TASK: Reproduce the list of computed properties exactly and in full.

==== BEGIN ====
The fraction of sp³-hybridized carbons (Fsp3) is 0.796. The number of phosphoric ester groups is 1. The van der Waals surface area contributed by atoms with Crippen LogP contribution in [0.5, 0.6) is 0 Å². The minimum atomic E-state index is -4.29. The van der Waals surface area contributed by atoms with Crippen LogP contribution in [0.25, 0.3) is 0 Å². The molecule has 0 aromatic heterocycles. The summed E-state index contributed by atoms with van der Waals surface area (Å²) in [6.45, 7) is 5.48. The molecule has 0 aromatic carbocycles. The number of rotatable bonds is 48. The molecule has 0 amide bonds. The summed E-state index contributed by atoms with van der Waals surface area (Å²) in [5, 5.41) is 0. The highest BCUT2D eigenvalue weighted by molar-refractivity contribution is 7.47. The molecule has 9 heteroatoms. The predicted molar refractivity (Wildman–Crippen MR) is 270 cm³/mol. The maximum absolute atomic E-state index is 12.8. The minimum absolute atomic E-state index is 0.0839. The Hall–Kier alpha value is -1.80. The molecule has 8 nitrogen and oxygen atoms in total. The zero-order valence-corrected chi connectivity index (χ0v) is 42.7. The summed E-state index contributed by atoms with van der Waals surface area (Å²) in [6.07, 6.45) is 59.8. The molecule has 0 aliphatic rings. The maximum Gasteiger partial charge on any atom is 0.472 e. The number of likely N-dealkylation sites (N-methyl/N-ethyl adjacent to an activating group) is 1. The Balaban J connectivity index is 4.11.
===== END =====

The fraction of sp³-hybridized carbons (Fsp3) is 0.796. The number of phosphoric ester groups is 1. The van der Waals surface area contributed by atoms with Crippen LogP contribution in [0.5, 0.6) is 0 Å². The minimum atomic E-state index is -4.29. The van der Waals surface area contributed by atoms with Crippen LogP contribution in [0.25, 0.3) is 0 Å². The molecule has 0 aromatic heterocycles. The summed E-state index contributed by atoms with van der Waals surface area (Å²) in [6.45, 7) is 5.48. The molecule has 0 aromatic carbocycles. The number of rotatable bonds is 48. The molecule has 0 amide bonds. The summed E-state index contributed by atoms with van der Waals surface area (Å²) in [5, 5.41) is 0. The highest BCUT2D eigenvalue weighted by molar-refractivity contribution is 7.47. The molecule has 9 heteroatoms. The predicted molar refractivity (Wildman–Crippen MR) is 270 cm³/mol. The maximum absolute atomic E-state index is 12.8. The minimum absolute atomic E-state index is 0.0839. The Hall–Kier alpha value is -1.80. The molecule has 8 nitrogen and oxygen atoms in total. The zero-order valence-corrected chi connectivity index (χ0v) is 42.7. The summed E-state index contributed by atoms with van der Waals surface area (Å²) in [6.07, 6.45) is 59.8. The molecule has 0 aliphatic rings. The maximum Gasteiger partial charge on any atom is 0.472 e. The number of likely N-dealkylation sites (N-methyl/N-ethyl adjacent to an activating group) is 1. The Balaban J connectivity index is 4.11.